As in [11,12], we use plots of intention probability vs. TTE. With this type of plot, it is easy to see how many frames we can anticipate a pedestrian action (e.g., for crossing vs. stopping), or how fast we can react to it (e.g., for starting and bending). Since there are several testing sequences per intention, mean and standard deviation are plotted. In addition, also following [11], we use these plots to select a proper probability threshold so that we can also present plots of what they call accuracy vs. TTE. However, we prefer to call it predictability, i.e., for each TTE, a normalized measurement is given of how feasible it is to detect the action under consideration at that TTE. This predictability measurement is computed as follows. First, since the testing sequences have different lengths, we align them by making their TTE = 0 frame to coincide. Then, from the minimum TTE over all the sequences until the maximum TTE, we compute a predictability value for each TTE as follows. All the frames corresponding to the current TTE (i.e., coming from the different testing sequences) are considered. For each of those frames, we apply our method given a classification threshold for the probability of the intention/action under consideration. Then, we divide the number of frames rightly classified by the number of total frames evaluated. Predictability zero indicates that we cannot detect the intention/action, while predictability one means that we can.
Again, following [11,12], we use both the GT pedestrian BBs as well as the detections provided by the HOG/Linear-SVM. Although human-provided BBs are not necessarily consistent, we can take them as the output of a state-of-the-art pedestrian detection and tracking system (nowadays, it could rely on CNN-based models). The hyper-parameters of the classifiers are set here as the ones providing the best performance. For the SVM classifier, C was adjusted by starting in 1 and applying a factor of × 10 until 10 6 . C = 10,000 provided the best results. Small variations around this value did not provide significant better results. For the RF, we tested different depths ranging from 7 to 29 in steps of 2, and using 100, 200, 300, and 400 trees. Finally, we selected 21 as depth and 300 trees. The HOG/Linear-SVM classifier is nowadays far from the state-of-the-art, but we use it for a proper comparison with [11,12] in terms of pedestrian intentions. However, we have not implemented a tracker for extrapolating detections from previous frames to a frame where a pedestrian is missed by the HOG/Linear-SVM detector, the reason is that we have quantified these cases as ≈9%; thus, when this happens, we take the corresponding GT BB and add a 10 % noise to its defining coordinates (this noise level is used also in [9,12] for perturbing GT BBs).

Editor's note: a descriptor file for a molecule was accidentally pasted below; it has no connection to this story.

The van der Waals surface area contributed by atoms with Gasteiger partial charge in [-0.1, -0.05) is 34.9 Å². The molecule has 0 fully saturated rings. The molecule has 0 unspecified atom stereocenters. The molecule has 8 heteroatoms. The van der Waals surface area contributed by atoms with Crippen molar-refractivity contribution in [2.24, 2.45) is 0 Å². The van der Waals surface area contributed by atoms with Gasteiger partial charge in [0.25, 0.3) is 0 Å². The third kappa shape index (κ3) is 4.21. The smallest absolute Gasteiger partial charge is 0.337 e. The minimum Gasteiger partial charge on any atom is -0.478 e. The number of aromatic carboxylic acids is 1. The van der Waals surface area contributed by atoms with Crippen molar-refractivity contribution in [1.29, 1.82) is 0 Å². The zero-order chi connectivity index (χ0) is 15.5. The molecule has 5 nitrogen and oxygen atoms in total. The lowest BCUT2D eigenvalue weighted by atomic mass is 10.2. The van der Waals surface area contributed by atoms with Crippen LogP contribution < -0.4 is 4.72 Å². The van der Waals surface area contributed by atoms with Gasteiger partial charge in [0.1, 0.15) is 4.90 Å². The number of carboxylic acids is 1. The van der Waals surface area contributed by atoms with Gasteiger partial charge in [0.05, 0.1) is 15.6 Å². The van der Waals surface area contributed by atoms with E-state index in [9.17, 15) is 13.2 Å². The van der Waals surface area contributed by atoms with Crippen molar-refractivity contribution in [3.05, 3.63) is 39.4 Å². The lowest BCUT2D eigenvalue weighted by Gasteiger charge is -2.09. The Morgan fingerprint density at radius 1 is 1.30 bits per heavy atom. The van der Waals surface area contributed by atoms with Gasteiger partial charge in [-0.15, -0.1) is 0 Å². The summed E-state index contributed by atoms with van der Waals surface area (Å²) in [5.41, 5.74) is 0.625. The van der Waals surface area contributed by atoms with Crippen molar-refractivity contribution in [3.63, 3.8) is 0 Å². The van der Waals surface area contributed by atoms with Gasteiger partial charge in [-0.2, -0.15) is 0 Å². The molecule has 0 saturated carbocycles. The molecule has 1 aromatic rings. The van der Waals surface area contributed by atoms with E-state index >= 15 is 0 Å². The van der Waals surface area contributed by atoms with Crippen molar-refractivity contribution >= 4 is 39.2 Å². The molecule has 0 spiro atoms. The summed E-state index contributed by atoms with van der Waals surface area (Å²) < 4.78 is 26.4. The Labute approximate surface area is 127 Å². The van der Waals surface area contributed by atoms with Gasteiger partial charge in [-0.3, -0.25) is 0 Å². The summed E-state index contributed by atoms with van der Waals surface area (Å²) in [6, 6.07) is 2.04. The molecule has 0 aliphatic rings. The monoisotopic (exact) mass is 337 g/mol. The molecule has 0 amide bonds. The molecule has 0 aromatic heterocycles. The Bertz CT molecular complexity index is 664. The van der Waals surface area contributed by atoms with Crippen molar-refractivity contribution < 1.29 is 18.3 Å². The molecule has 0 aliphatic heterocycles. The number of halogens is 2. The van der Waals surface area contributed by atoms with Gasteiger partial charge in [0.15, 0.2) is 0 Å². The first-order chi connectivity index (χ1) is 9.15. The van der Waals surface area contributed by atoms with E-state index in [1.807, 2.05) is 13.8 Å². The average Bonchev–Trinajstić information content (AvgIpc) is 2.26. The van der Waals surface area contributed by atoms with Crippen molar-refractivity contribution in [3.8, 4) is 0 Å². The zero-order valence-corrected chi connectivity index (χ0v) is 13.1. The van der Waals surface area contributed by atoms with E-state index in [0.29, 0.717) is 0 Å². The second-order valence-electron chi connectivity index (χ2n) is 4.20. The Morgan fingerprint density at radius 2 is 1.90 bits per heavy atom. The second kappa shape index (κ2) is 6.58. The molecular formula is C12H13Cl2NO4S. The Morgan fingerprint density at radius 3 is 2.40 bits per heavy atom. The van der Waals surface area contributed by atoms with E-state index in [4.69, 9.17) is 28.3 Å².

We have not worked on code optimization; thus, we are not including an in deep analysis of computation time. However, we can indicate several reference times. At testing time, the pose estimation method runs at 10 frames per second in a consumer graded GPU (NVIDIA GeForce GTX-1080, (NVIDIA, Santa Clara, CA, USA)) [18]. Our non-optimized code, which uses estimated poses to predict pedestrian intentions, takes less than 15 ms in an INTEL Xeon E5-1620 v3 PC ( INTEL, Santa Clara, CA, USA). Thus, the main computation time corresponds to pose estimation. In training time, given the already trained pose estimation CNN model, each of our classifiers for detecting pedestrian intentions is trained in approximately one hour.

4.3. Crossing vs. Stopping

In the sequences of the used dataset, we can see that the walking cycle is of 10 frames; therefore, for developing C c (Crossing vs. Stopping), we started with a temporal sliding window of T = 10 as well as using an RBF-SVM frontier. We also set the best performing A - B pair in [11], i.e., 16 - 8 . Figure 6 shows the results of comparing the probabilities of crossing vs. stopping for different TTE values, as well as the accuracy for a selected threshold; this case corresponds to the use of GT pedestrian BBs. Figure 6a shows that, when we apply C c to the crossing sequences, the probability values are almost zero with very low standard deviation; while, when applied to stopping sequences, the probability starts to grow significantly in the TTE range of 15–10 (in these sequences, TTE = 16 corresponds to one second of anticipation). Thus, the classifier is very sure about when to stop, which is very important from the point of view of safety. By setting a probability threshold of 0.2 , we can see in Figure 6b that at TTE = 12 we reach the 0.8 of average predictability. Note that TTE = 12 are 750 ms before the event, which is very interesting, since, in [9], it is reported that humans reach 0.8 predictability with less anticipation, namely 570 ms. Thus, although a comprehensive human-vs.-machine comparison is out of the scope of this paper, this evidence suggests that our prediction system may be on pair with humans for this task. Moreover, in Figure 7, we can see that, when using the BBs of a basic pedestrian detector (HOG/Linear-SVM hear), the results are very similar, also with TTE = 12 for the 0.8 of predictability.